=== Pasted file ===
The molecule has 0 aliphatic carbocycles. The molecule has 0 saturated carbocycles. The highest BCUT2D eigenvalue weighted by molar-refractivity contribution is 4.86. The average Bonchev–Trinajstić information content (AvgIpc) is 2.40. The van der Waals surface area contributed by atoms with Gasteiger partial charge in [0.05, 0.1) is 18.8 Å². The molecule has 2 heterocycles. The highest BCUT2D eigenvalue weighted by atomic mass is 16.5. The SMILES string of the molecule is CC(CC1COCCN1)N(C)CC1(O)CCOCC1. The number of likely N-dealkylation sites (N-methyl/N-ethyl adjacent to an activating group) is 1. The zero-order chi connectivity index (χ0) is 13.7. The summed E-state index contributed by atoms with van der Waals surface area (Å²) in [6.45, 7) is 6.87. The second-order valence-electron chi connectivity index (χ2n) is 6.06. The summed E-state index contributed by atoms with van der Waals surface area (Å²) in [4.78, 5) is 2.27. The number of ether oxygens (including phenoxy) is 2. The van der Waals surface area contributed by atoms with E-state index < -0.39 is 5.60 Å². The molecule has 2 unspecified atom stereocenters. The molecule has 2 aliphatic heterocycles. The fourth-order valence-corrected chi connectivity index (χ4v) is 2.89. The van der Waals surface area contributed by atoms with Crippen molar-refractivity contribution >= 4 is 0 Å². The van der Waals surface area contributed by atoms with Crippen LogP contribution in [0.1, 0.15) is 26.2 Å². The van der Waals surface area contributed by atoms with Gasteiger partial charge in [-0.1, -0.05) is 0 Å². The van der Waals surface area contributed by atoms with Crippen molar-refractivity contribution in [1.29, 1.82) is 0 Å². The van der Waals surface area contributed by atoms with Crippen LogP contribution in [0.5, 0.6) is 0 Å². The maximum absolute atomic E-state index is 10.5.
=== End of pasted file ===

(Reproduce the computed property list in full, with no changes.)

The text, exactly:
The molecule has 0 aliphatic carbocycles. The molecule has 0 saturated carbocycles. The highest BCUT2D eigenvalue weighted by molar-refractivity contribution is 4.86. The average Bonchev–Trinajstić information content (AvgIpc) is 2.40. The van der Waals surface area contributed by atoms with Gasteiger partial charge in [0.05, 0.1) is 18.8 Å². The molecule has 2 heterocycles. The highest BCUT2D eigenvalue weighted by atomic mass is 16.5. The SMILES string of the molecule is CC(CC1COCCN1)N(C)CC1(O)CCOCC1. The number of likely N-dealkylation sites (N-methyl/N-ethyl adjacent to an activating group) is 1. The zero-order chi connectivity index (χ0) is 13.7. The summed E-state index contributed by atoms with van der Waals surface area (Å²) in [6.45, 7) is 6.87. The second-order valence-electron chi connectivity index (χ2n) is 6.06. The summed E-state index contributed by atoms with van der Waals surface area (Å²) in [4.78, 5) is 2.27. The number of ether oxygens (including phenoxy) is 2. The van der Waals surface area contributed by atoms with E-state index < -0.39 is 5.60 Å². The molecule has 2 unspecified atom stereocenters. The molecule has 2 aliphatic heterocycles. The fourth-order valence-corrected chi connectivity index (χ4v) is 2.89. The van der Waals surface area contributed by atoms with Crippen molar-refractivity contribution >= 4 is 0 Å². The van der Waals surface area contributed by atoms with Crippen LogP contribution in [0.1, 0.15) is 26.2 Å². The van der Waals surface area contributed by atoms with Gasteiger partial charge in [-0.1, -0.05) is 0 Å². The van der Waals surface area contributed by atoms with Crippen molar-refractivity contribution in [1.29, 1.82) is 0 Å². The van der Waals surface area contributed by atoms with Crippen LogP contribution in [0.5, 0.6) is 0 Å². The maximum absolute atomic E-state index is 10.5.